This month, I am joined by international instructor and award-winning swing dancer, Todd Yannacone.
Todd has been a traveling instructor since the age of 16 and has won numerous titles at major national and international events. He is a member of the California Swing Dance Hall of Fame and has taught, performed, or judged in 30 countries around the world. When at home in New Orleans, Todd can be found performing on guitar or piano with a number of different bands, including his own, Hot Toddy & His Fully Dressed Po' Boys.
Todd and I sat down at Lindyfest 2017 to talk about being dragged to swing dance classes as a teen by his mom, how Hop the Millennium completely changed his perspective on swing dance, finding inspiration in drastically different dancers (and dances), and why he still considers himself a social dancer above all else.
We also discussed what drew him to New Orleans, his custom guitar and clothing, and even though it sometimes gets lost among all of the posture, counterbalance, and footwork, at the end of the day it's the simple act of holding hands and connecting with a partner that really matters when dancing.
For December's (slightly delayed) episode, I am joined by instructor, performer, and fellow New Yorker, Nathan Bugh.
Most dancers I’ve talked to on the show are professional Lindy Hoppers in the sense that they make their living traveling from city to city as dance instructors. While that description definitely applies to Nathan - he has taught with partners Evita Arce and Gaby Cook around the world - he’s also a professional Lindy Hopper of a different type: one who is regularly hired to perform at corporate and commercial events.
We sat down in New York City at the end of 2016 and talked about his experience performing at those commercial gigs, how his education in music composition at Juilliard does (or doesn’t) influence his approach to Lindy Hop, and weighed the relevance of vintage jazz dance in modern popular culture.
Nathan also explained why his unconventional approach to class structure may not necessarily be the best business model, what he means when he refers to the "academic Lindy Hop community,” and how the hot trend of “Gastby” entertainment at commercial dance gigs is in some ways more “real” than what’s found in the dedicated Lindy Hop community.
I am joined this month by Remy Kouakou Kouame - Remy began dancing Boogie Woogie at age 6 in his hometown of Montpellier, France, and by 2006 he and his partner Sarrah Montalban became World Boogie Woogie Champions. Since then, he has become an acclaimed international Lindy Hop and solo jazz instructor who has also earned several titles at the International Lindy Hop Championships.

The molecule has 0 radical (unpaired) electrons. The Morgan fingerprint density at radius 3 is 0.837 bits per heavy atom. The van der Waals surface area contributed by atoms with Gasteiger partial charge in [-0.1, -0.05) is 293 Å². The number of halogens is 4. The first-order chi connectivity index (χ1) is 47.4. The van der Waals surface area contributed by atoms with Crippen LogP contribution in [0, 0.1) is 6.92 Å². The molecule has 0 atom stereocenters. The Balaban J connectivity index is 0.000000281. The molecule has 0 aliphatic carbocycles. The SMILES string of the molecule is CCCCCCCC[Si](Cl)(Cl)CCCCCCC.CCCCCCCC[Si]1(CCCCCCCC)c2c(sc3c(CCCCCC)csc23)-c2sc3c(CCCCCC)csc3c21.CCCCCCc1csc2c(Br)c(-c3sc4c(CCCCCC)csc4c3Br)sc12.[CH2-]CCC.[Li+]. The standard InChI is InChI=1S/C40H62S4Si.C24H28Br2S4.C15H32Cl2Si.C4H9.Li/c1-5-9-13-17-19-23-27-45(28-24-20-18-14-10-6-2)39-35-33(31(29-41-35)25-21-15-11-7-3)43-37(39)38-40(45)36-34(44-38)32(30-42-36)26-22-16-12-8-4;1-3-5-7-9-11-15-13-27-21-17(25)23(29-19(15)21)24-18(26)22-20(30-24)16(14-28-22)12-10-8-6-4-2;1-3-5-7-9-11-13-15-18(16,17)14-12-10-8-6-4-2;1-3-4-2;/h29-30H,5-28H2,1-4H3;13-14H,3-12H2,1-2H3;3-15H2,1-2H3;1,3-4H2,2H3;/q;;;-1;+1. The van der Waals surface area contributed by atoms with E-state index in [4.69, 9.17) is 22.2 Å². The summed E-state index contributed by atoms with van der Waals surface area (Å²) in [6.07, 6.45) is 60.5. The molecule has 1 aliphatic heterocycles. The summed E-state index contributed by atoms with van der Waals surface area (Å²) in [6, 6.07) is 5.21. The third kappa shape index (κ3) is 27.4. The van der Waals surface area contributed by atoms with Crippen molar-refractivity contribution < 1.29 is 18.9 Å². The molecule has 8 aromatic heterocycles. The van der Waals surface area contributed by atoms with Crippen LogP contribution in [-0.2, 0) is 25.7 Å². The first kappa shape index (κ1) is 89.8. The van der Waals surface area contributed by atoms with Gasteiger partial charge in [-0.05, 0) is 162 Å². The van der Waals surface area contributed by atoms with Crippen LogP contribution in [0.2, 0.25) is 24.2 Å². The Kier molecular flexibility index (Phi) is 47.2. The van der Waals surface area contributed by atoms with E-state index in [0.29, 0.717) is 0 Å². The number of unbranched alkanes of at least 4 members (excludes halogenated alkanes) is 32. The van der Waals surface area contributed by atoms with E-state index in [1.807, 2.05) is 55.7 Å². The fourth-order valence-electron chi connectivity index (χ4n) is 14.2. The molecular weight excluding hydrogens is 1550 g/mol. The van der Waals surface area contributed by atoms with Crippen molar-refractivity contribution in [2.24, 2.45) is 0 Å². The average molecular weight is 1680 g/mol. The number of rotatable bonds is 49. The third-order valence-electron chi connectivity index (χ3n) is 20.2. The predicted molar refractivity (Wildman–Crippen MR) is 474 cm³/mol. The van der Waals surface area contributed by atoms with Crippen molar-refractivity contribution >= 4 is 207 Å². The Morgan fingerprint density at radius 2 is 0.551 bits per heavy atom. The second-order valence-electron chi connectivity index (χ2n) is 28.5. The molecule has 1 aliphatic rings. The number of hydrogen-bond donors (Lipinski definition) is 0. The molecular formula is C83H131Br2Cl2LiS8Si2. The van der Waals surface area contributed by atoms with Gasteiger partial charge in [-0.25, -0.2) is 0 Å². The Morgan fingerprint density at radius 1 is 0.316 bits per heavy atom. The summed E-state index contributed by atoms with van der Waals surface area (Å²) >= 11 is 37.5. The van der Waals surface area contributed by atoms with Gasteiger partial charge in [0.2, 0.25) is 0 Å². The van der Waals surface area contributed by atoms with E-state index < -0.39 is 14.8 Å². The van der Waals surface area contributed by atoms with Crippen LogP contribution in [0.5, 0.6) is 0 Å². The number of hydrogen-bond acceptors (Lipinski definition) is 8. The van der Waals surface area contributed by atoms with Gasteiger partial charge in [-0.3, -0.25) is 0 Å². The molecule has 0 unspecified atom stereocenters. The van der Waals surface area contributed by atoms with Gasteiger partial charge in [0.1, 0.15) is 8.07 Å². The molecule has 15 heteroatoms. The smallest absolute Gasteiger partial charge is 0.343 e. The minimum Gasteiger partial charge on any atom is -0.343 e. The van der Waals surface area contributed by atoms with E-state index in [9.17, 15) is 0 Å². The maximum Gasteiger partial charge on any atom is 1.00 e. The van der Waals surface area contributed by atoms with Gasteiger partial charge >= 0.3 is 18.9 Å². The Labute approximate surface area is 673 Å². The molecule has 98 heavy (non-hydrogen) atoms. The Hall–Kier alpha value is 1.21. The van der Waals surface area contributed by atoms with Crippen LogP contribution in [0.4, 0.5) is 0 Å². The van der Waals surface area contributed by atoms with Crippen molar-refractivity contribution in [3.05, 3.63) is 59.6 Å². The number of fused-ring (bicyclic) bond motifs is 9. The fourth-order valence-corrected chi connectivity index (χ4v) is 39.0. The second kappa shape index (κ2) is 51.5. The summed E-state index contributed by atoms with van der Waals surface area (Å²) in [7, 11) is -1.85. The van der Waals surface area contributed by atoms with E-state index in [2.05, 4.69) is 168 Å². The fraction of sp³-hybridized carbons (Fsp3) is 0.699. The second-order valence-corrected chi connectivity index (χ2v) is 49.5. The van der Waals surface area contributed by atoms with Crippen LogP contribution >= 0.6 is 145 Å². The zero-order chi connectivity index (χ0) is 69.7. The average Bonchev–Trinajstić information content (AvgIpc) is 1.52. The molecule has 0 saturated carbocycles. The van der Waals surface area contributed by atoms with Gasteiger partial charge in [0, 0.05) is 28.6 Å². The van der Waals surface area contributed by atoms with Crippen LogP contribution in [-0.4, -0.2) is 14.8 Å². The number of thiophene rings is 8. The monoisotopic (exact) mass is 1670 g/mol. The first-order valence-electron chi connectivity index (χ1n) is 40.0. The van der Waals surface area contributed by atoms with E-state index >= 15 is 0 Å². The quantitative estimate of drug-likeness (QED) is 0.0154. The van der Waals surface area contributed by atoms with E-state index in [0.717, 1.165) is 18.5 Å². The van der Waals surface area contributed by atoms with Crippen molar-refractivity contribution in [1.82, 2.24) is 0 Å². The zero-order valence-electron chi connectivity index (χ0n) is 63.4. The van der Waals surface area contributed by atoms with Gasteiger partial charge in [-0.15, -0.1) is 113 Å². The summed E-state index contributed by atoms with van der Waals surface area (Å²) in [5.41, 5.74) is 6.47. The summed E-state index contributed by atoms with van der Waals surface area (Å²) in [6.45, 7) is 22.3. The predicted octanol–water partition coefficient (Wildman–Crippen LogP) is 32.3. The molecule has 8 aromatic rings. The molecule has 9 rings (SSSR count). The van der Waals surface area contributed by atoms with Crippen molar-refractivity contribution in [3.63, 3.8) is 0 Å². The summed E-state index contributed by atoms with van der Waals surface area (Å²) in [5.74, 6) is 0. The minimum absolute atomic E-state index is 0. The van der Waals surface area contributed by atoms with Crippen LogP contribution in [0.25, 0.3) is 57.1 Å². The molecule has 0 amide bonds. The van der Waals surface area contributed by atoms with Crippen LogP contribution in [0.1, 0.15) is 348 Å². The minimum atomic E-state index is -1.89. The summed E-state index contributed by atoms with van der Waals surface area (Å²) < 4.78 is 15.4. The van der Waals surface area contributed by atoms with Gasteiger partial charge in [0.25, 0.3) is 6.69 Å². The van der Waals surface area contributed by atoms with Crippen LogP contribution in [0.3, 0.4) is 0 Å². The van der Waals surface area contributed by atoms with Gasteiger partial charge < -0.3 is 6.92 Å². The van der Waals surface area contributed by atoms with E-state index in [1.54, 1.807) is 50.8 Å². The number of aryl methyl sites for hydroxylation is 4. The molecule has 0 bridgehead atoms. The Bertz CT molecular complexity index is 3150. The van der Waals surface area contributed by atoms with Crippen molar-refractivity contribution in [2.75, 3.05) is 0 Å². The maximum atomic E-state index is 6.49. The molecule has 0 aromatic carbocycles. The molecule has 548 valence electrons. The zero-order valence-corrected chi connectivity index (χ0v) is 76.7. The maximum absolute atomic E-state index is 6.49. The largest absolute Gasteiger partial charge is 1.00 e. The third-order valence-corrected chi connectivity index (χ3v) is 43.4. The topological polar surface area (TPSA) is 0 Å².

Remy joined me after ILHC 2016, where he described the competitive world of Boogie Woogie, challenging his own personal fears and insecurities as a competitive swing dancer, his initial impression of Lindy Hop as a dance for losers, and how dancers Ryan Francois and Skye Humphries helped change his mind and discover the “Spirit of Lindy Hop.”
We also discussed the music video “Two Cousins,” which put him on the radar of many Lindy Hoppers, what it’s like working with partners Ramona Staffeld and Alice Mei, why he thinks it’s important to “master the dance before mastering the art of selling yourself,” and why he feels dancers should focus on finding their own groove instead of recreating the past.
This month I’m joined by Nalla Kim - Nalla has traveled the world as a dancer, instructor, and competitor, and is a mainstay in the booming swing dance scene of Seoul, South Korea. He runs the swing teams Sweet Heart & Lindy Blossom and brings international instructors and musicians to the thousands of Lindy Hoppers in Seoul though events like Authentic Jazz Weekend, Lindy Blossom Weekend and SEOUL Lindyfest. Nalla made his first appearance at ILHC in 2011 with team Sweet Heart and now he's become one of the regular ILHC judges. He's known around the world for his enthusiasm and passion for Lindy Hop.
Nalla sat down with me at ILHC 2016 to share how he discovered Lindy Hop, describe the incredible Seoul dance scene, and educate me on some of the history of Lindy Hop in South Korea.
We also discussed his early dance inspirations and his difficulties moving past copying other dancers to develop his own style, his wife Jessica’s professional yodeling, the cultural differences between dancers of South Korea and the United States, and how the global scene may improve discourse when it comes to sensitive or controversial topics.
Nalla asked that I remind listeners that English is not his first language, which I am, of course, happy to do.